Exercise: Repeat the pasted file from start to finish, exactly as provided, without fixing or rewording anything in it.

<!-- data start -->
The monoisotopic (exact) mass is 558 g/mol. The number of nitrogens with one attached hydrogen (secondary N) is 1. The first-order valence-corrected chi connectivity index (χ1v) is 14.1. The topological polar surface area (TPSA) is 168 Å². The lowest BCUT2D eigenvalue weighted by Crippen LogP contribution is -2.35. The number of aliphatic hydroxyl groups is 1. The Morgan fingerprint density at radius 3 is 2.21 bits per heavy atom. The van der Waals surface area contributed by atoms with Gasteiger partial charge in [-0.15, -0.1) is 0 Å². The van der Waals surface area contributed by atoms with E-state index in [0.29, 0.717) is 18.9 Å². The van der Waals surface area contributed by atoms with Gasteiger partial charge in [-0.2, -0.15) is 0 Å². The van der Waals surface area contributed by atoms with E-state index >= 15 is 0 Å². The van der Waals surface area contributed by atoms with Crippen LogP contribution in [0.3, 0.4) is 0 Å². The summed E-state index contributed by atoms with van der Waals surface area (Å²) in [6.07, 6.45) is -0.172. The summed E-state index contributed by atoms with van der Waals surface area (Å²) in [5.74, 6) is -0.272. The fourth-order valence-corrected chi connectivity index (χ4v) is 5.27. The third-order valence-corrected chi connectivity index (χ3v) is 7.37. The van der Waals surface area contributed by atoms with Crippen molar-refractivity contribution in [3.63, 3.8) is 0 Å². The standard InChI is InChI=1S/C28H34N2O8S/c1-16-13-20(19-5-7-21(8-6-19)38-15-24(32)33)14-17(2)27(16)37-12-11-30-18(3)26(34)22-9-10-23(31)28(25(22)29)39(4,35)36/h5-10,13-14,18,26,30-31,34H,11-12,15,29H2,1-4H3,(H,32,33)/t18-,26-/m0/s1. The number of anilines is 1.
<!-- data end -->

The monoisotopic (exact) mass is 558 g/mol. The number of nitrogens with one attached hydrogen (secondary N) is 1. The first-order valence-corrected chi connectivity index (χ1v) is 14.1. The topological polar surface area (TPSA) is 168 Å². The lowest BCUT2D eigenvalue weighted by Crippen LogP contribution is -2.35. The number of aliphatic hydroxyl groups is 1. The Morgan fingerprint density at radius 3 is 2.21 bits per heavy atom. The van der Waals surface area contributed by atoms with Gasteiger partial charge in [-0.15, -0.1) is 0 Å². The van der Waals surface area contributed by atoms with E-state index in [0.29, 0.717) is 18.9 Å². The van der Waals surface area contributed by atoms with Gasteiger partial charge in [-0.2, -0.15) is 0 Å². The van der Waals surface area contributed by atoms with E-state index >= 15 is 0 Å². The van der Waals surface area contributed by atoms with Crippen LogP contribution in [0.3, 0.4) is 0 Å². The summed E-state index contributed by atoms with van der Waals surface area (Å²) in [6.07, 6.45) is -0.172. The summed E-state index contributed by atoms with van der Waals surface area (Å²) in [5.74, 6) is -0.272. The fourth-order valence-corrected chi connectivity index (χ4v) is 5.27. The third-order valence-corrected chi connectivity index (χ3v) is 7.37. The van der Waals surface area contributed by atoms with Crippen molar-refractivity contribution in [3.63, 3.8) is 0 Å². The standard InChI is InChI=1S/C28H34N2O8S/c1-16-13-20(19-5-7-21(8-6-19)38-15-24(32)33)14-17(2)27(16)37-12-11-30-18(3)26(34)22-9-10-23(31)28(25(22)29)39(4,35)36/h5-10,13-14,18,26,30-31,34H,11-12,15,29H2,1-4H3,(H,32,33)/t18-,26-/m0/s1. The number of anilines is 1.